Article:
+0
The receptionist, who was away last week

The receptionist returning to work today

The receptionist returns today.

The receptionist, who was away last week and returns to work.

which is correct and what type of sentence is it
1 2 3 4 5 6 7 8 9
Comments  (Page 2) 
'Returns today, tomorrow, on Thursday, next week, next year, in the year 2033, etc...' , (meaning 'comes back'), is very common around here--much favored over 'will return'.

Really? Humm... Is it a present tense for a definitely scheduled future?

paco
If that is a category, Paco, you would be the one to know, I'm sure; but if it's not, you should invent it...or we should learn to talk correct English.
Teachers: We supply a list of EFL job vacancies
I agree with Paco.

..... present tense for a definitely officially scheduled future
"MrP! What are you doing, hanging round on the ground floor?"

"Didn't you know? The receptionist returns today."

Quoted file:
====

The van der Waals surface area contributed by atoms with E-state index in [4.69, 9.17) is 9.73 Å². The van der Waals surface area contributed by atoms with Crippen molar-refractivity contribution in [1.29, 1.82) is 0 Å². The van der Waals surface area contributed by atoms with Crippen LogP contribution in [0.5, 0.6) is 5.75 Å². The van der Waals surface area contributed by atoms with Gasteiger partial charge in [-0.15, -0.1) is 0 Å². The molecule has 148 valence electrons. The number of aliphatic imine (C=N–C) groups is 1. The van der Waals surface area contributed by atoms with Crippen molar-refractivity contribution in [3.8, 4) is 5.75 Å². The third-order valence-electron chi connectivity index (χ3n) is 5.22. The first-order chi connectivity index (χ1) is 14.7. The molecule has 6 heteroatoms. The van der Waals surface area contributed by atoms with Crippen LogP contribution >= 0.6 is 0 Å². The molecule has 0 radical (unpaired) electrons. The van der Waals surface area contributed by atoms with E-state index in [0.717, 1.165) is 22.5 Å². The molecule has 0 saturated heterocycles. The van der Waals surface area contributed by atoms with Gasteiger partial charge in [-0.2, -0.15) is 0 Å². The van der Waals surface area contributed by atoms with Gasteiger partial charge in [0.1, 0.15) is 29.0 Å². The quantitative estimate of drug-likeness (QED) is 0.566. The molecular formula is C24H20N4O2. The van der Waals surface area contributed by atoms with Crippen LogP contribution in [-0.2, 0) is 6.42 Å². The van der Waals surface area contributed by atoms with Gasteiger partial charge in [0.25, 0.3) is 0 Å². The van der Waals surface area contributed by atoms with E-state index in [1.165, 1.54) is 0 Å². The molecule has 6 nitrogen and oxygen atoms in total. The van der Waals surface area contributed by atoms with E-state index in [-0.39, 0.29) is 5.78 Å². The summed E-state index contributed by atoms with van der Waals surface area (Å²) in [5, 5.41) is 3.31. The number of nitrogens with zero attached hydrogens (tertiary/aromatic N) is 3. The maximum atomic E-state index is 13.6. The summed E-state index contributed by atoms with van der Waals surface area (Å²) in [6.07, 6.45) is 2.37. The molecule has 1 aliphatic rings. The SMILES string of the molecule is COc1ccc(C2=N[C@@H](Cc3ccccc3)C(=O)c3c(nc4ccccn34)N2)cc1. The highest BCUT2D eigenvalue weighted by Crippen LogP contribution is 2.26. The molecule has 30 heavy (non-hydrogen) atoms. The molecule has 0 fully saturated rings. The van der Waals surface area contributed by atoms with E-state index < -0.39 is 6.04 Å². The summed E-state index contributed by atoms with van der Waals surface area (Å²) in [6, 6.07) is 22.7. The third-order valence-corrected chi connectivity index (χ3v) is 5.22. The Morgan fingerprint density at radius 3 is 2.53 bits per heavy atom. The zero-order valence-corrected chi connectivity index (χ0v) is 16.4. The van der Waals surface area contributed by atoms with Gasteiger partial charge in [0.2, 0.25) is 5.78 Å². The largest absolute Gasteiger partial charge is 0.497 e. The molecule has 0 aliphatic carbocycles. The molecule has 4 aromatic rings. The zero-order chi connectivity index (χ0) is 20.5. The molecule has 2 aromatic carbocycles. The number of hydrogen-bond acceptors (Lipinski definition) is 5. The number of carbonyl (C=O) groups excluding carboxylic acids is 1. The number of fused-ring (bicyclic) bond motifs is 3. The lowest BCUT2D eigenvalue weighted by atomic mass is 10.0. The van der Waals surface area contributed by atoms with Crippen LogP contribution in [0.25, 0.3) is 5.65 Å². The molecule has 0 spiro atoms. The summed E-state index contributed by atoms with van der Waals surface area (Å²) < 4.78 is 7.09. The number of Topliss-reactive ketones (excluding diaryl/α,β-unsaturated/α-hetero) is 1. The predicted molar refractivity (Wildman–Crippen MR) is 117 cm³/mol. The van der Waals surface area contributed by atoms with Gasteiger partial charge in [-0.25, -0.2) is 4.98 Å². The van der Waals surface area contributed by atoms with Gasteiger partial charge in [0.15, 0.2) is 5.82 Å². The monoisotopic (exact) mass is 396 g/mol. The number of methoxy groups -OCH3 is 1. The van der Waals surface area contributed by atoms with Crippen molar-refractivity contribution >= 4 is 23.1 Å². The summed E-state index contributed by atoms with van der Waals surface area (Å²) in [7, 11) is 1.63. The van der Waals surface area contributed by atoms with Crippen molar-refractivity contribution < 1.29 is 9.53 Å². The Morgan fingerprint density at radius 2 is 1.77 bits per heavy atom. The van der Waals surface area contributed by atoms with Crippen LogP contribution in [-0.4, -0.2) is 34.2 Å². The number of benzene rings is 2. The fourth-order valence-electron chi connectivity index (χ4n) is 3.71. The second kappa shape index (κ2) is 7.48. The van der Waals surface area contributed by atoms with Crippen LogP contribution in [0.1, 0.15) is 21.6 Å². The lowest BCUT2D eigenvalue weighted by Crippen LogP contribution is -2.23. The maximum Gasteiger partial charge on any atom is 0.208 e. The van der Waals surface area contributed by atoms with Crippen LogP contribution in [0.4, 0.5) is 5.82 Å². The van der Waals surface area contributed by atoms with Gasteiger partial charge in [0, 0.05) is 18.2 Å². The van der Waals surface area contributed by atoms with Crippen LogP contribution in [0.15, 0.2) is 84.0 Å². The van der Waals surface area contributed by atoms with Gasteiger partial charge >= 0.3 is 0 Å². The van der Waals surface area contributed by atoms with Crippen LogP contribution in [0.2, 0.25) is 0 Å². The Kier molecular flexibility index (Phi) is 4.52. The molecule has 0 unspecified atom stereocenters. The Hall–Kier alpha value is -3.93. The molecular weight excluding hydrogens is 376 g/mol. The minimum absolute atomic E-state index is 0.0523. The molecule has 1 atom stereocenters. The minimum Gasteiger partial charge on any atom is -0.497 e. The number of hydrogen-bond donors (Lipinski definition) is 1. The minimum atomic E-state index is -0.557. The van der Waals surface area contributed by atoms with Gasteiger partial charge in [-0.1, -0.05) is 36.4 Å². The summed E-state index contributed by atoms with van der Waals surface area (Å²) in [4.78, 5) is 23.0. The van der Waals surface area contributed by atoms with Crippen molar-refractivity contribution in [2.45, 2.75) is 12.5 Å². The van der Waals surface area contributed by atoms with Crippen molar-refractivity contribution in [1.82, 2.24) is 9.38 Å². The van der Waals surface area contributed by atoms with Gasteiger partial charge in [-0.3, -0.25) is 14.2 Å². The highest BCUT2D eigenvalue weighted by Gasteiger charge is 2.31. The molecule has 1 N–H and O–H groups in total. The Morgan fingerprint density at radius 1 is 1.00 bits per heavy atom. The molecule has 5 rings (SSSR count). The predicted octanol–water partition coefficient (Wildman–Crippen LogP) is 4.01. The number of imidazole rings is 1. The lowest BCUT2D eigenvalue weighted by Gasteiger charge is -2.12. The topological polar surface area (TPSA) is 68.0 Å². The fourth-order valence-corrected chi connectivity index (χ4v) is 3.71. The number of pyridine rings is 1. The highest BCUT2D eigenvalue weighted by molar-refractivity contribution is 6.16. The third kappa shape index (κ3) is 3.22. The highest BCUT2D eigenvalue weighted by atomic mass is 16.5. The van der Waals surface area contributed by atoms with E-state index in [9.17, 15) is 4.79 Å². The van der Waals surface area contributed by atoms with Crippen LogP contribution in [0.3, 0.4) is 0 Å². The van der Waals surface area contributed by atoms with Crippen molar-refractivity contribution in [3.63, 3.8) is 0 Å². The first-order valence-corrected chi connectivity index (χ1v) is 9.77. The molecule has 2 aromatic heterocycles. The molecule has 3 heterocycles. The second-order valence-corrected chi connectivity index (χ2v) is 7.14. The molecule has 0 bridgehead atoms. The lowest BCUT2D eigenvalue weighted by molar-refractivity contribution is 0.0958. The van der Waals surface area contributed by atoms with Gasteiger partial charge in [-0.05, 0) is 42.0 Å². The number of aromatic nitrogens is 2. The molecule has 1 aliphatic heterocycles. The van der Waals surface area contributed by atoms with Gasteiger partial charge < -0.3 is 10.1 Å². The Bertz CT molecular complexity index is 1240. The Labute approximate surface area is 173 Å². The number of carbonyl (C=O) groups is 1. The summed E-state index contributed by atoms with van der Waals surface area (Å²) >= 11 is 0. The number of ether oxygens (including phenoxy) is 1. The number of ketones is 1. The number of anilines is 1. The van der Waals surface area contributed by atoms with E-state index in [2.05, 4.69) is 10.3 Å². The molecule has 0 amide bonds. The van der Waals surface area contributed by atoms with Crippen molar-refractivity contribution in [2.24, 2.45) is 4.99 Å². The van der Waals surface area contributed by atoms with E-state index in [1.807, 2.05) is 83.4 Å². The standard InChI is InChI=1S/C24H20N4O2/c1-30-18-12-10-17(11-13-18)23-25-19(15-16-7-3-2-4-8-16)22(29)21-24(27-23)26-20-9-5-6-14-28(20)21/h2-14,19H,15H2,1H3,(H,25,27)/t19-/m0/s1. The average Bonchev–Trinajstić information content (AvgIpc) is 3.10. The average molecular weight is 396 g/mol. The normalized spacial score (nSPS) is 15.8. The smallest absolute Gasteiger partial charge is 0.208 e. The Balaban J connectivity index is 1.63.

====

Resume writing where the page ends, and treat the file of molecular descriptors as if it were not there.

"What, the one with the – ?"

"Precisely."

"In that case, I think I'll join you."
Another example -- "The new Harry Potter book comes out tonight at midnight!"
Site Hint: Check out our list of pronunciation videos.
.....and another example:-

"The boss returns today. Have you ordered fresh flowers for his office?
I like 'a scheduled future'. Very useful way of putting it.

You also find this usage in news items:

"The Queen returns to Buckingham Palace today, after her holiday at Balmoral."

"MPs return to the House of Commons today, after the summer recess."

MrP
isn't it correct this one: the receptionist is returning today.

I've always known that the form "is doing something" is used for actions in the very next future . Am I wrong?

Thanks
Students: Are you brave enough to let our tutors analyse your pronunciation?
Hello Little Cloud

Yes, that's quite right – you would normally use the progressive form; 'she returns today' has a slightly formal (or mock-formal) air.

See you,

MrP
Show more